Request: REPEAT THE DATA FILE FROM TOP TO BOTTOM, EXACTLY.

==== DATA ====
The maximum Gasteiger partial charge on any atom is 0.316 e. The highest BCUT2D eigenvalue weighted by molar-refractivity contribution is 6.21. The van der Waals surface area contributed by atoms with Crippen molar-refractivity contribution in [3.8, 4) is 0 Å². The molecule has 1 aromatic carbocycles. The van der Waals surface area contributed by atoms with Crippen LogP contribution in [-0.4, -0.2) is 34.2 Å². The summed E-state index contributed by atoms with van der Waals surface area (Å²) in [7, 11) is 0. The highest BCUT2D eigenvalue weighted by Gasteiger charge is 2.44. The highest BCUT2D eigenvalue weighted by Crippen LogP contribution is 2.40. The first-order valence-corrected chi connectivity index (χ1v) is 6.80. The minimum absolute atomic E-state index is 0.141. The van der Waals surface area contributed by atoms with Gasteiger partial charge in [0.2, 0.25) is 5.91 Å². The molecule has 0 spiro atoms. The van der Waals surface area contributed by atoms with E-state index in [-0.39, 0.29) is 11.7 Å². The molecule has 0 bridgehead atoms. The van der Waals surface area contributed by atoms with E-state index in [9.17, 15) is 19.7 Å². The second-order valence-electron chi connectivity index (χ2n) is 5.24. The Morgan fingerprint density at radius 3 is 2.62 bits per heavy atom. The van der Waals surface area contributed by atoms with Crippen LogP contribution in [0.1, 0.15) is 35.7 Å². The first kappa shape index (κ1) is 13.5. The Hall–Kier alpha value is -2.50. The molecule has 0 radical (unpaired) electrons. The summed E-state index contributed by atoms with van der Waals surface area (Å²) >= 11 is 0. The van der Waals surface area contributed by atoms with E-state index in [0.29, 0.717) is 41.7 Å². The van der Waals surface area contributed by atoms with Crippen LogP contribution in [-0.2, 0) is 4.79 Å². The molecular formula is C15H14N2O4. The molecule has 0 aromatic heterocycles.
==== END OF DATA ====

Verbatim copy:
The maximum Gasteiger partial charge on any atom is 0.316 e. The highest BCUT2D eigenvalue weighted by molar-refractivity contribution is 6.21. The van der Waals surface area contributed by atoms with Crippen molar-refractivity contribution in [3.8, 4) is 0 Å². The molecule has 1 aromatic carbocycles. The van der Waals surface area contributed by atoms with Crippen LogP contribution in [-0.4, -0.2) is 34.2 Å². The summed E-state index contributed by atoms with van der Waals surface area (Å²) in [7, 11) is 0. The highest BCUT2D eigenvalue weighted by Gasteiger charge is 2.44. The highest BCUT2D eigenvalue weighted by Crippen LogP contribution is 2.40. The first-order valence-corrected chi connectivity index (χ1v) is 6.80. The minimum absolute atomic E-state index is 0.141. The van der Waals surface area contributed by atoms with Gasteiger partial charge in [0.2, 0.25) is 5.91 Å². The molecule has 0 spiro atoms. The van der Waals surface area contributed by atoms with E-state index in [-0.39, 0.29) is 11.7 Å². The molecule has 0 bridgehead atoms. The van der Waals surface area contributed by atoms with E-state index in [9.17, 15) is 19.7 Å². The second-order valence-electron chi connectivity index (χ2n) is 5.24. The Morgan fingerprint density at radius 3 is 2.62 bits per heavy atom. The van der Waals surface area contributed by atoms with Crippen LogP contribution in [0.1, 0.15) is 35.7 Å². The first kappa shape index (κ1) is 13.5. The Hall–Kier alpha value is -2.50. The molecule has 0 radical (unpaired) electrons. The summed E-state index contributed by atoms with van der Waals surface area (Å²) >= 11 is 0. The van der Waals surface area contributed by atoms with E-state index in [0.29, 0.717) is 41.7 Å². The van der Waals surface area contributed by atoms with Crippen LogP contribution in [-0.2, 0) is 4.79 Å². The molecular formula is C15H14N2O4. The molecule has 0 aromatic heterocycles.